Medicinal Information

How much toxins are eliminated from marijuana smoke with a vaporizer?

Answers:

(Dale Gieringer):
Medical marijuana patients may be able to protect themselves from harmful toxins in marijuana smoke by inhaling their medicine using an electric vaporizer, according to initial results of a study by California NORML (National Organization for the Reform of Marijuana Laws) and MAPS (Multidisciplinary Association for Psychedelic Studies).

The study showed that it is possible to vaporize medically active THC by heating marijuana to a temperature short of the point of combustion, thereby eliminating or substantially reducing harmful smoke toxins that are normally present in marijuana smoke. Vaporizers may therefore substantially reduce what is widely regarded as the leading health hazard of marijuana, namely respiratory harm due to smoking. (...)
The NORML-MAPS study tested a device called the M1 Volatizer®, an aromatherapy vaporizer developed by Alternative Delivery Systems, Inc. It consisted of an electric heating element in a chamber that radiates heat downwards over a sample of marijuana sitting in a standard pipe or "bong" bowl. Output from the vaporizer was analyzed and compared to smoke produced by combusting the sample with a flame.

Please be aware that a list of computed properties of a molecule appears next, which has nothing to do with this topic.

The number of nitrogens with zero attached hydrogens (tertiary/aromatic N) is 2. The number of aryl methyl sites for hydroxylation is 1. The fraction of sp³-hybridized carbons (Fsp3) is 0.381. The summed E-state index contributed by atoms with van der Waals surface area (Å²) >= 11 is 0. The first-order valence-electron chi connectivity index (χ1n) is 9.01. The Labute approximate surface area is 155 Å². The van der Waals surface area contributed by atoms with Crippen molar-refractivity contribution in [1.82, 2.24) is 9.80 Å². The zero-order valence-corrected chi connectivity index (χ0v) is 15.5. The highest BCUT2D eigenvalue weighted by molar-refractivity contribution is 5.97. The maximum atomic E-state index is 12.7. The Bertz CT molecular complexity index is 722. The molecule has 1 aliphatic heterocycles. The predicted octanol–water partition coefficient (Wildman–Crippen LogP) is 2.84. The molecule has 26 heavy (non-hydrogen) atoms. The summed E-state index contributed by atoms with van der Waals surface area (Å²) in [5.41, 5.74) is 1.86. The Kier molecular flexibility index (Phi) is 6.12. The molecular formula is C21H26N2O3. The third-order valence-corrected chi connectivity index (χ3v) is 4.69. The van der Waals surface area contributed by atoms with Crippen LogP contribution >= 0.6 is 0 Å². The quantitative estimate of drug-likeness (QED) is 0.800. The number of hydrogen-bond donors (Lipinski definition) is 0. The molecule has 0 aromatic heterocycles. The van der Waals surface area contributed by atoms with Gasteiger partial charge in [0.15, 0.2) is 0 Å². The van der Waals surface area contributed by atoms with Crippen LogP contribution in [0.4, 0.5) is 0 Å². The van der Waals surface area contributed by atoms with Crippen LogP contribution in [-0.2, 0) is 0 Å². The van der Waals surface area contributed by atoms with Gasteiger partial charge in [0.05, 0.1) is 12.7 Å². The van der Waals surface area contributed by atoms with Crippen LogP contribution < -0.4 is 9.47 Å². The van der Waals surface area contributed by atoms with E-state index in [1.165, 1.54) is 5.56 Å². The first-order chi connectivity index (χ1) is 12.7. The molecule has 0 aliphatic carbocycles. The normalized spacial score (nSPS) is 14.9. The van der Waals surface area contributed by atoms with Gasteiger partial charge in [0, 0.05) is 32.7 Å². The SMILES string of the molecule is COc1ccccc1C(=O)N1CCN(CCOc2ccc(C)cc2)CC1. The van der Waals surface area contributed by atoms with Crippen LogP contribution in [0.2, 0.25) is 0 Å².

The vaporizer produced THC at a temperature of 185° C. (365° F.) while completely eliminating three measured toxins - benzene, a known carcinogen, plus toluene and naphthalene. Carbon monoxide and smoke tars were both qualitatively reduced by the vaporizer, but additional testing is needed to quantify the extent of the decrease.

Although the study was not designed to detect the highly carcinogenic tars known as polycyclic aromatic hydrocarbons, which are thought to be a leading culprit in smoking-related cancers, there was good reason to believe that they were suppressed, since they normally form at much higher temperatures of combustion.

When vaporized, the marijuana emitted a thin gray vapor and was left with a green to greenish-brown "toasted" appearance, whereas the combusted sample produced thick smoke and turned to ash. Significant amounts of benzene began to appear at temperatures of 200° C. (392° F), while combustion occurred around 230° (446°F) or above. Traces of THC were in evidence as low as 140° C. (284° F). (...)
Dale Gieringer, Press Release, California NORML, 7 January 2001

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